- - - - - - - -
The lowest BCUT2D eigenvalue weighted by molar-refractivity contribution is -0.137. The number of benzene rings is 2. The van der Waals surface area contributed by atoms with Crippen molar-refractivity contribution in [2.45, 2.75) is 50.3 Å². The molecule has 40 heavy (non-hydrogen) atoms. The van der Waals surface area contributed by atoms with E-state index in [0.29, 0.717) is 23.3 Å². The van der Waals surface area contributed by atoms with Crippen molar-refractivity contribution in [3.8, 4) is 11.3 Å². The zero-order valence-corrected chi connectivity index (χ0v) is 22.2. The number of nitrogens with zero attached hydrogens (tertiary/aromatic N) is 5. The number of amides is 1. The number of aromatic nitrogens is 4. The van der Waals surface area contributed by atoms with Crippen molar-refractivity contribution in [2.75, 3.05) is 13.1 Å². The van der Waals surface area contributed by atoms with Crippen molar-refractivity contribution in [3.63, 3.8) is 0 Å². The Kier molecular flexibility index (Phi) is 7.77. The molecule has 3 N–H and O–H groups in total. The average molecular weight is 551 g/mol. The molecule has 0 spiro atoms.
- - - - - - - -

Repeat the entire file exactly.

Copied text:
The lowest BCUT2D eigenvalue weighted by molar-refractivity contribution is -0.137. The number of benzene rings is 2. The van der Waals surface area contributed by atoms with Crippen molar-refractivity contribution in [2.45, 2.75) is 50.3 Å². The molecule has 40 heavy (non-hydrogen) atoms. The van der Waals surface area contributed by atoms with E-state index in [0.29, 0.717) is 23.3 Å². The van der Waals surface area contributed by atoms with Crippen molar-refractivity contribution in [3.8, 4) is 11.3 Å². The zero-order valence-corrected chi connectivity index (χ0v) is 22.2. The number of nitrogens with zero attached hydrogens (tertiary/aromatic N) is 5. The number of amides is 1. The number of aromatic nitrogens is 4. The van der Waals surface area contributed by atoms with Crippen molar-refractivity contribution in [2.75, 3.05) is 13.1 Å². The van der Waals surface area contributed by atoms with Crippen molar-refractivity contribution in [3.63, 3.8) is 0 Å². The Kier molecular flexibility index (Phi) is 7.77. The molecule has 3 N–H and O–H groups in total. The average molecular weight is 551 g/mol. The molecule has 0 spiro atoms.